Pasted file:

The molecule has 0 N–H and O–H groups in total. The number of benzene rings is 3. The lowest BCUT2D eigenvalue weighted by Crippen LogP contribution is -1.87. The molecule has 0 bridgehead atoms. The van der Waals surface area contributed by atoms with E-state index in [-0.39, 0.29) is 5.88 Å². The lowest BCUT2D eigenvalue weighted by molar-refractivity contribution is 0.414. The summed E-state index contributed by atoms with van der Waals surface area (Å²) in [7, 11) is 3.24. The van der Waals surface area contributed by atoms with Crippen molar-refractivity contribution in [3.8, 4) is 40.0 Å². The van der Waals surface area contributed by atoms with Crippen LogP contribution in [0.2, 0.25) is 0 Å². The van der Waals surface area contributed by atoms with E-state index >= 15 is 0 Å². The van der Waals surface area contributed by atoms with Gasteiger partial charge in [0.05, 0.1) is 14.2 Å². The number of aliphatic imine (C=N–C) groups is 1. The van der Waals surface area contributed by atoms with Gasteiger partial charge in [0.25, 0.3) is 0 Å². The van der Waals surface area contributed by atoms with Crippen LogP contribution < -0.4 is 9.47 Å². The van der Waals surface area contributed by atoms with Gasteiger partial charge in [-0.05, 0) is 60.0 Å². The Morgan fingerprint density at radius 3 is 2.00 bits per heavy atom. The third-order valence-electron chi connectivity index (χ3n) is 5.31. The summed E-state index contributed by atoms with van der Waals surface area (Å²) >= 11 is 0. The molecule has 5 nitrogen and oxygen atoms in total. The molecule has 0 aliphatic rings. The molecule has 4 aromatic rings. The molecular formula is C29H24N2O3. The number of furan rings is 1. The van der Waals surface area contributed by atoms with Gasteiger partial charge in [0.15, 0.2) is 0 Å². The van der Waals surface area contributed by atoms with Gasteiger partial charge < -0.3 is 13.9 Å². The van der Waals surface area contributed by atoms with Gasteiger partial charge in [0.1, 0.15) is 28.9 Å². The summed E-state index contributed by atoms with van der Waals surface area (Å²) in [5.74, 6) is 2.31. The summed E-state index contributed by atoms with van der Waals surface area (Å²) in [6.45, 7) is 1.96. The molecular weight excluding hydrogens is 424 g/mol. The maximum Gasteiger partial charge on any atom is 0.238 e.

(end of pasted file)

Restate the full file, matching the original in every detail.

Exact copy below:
The molecule has 0 N–H and O–H groups in total. The number of benzene rings is 3. The lowest BCUT2D eigenvalue weighted by Crippen LogP contribution is -1.87. The molecule has 0 bridgehead atoms. The van der Waals surface area contributed by atoms with E-state index in [-0.39, 0.29) is 5.88 Å². The lowest BCUT2D eigenvalue weighted by molar-refractivity contribution is 0.414. The summed E-state index contributed by atoms with van der Waals surface area (Å²) in [7, 11) is 3.24. The van der Waals surface area contributed by atoms with Crippen molar-refractivity contribution in [3.8, 4) is 40.0 Å². The van der Waals surface area contributed by atoms with Crippen LogP contribution in [0.2, 0.25) is 0 Å². The van der Waals surface area contributed by atoms with E-state index >= 15 is 0 Å². The van der Waals surface area contributed by atoms with Gasteiger partial charge in [0.05, 0.1) is 14.2 Å². The number of aliphatic imine (C=N–C) groups is 1. The van der Waals surface area contributed by atoms with Gasteiger partial charge in [0.25, 0.3) is 0 Å². The van der Waals surface area contributed by atoms with Crippen LogP contribution < -0.4 is 9.47 Å². The van der Waals surface area contributed by atoms with Gasteiger partial charge in [-0.05, 0) is 60.0 Å². The Morgan fingerprint density at radius 3 is 2.00 bits per heavy atom. The third-order valence-electron chi connectivity index (χ3n) is 5.31. The summed E-state index contributed by atoms with van der Waals surface area (Å²) >= 11 is 0. The molecule has 5 nitrogen and oxygen atoms in total. The molecule has 0 aliphatic rings. The molecule has 4 aromatic rings. The molecular formula is C29H24N2O3. The number of furan rings is 1. The van der Waals surface area contributed by atoms with Gasteiger partial charge in [0.15, 0.2) is 0 Å². The van der Waals surface area contributed by atoms with Gasteiger partial charge < -0.3 is 13.9 Å². The van der Waals surface area contributed by atoms with Gasteiger partial charge in [0.1, 0.15) is 28.9 Å². The summed E-state index contributed by atoms with van der Waals surface area (Å²) in [5.74, 6) is 2.31. The summed E-state index contributed by atoms with van der Waals surface area (Å²) in [6.45, 7) is 1.96. The molecular weight excluding hydrogens is 424 g/mol. The maximum Gasteiger partial charge on any atom is 0.238 e.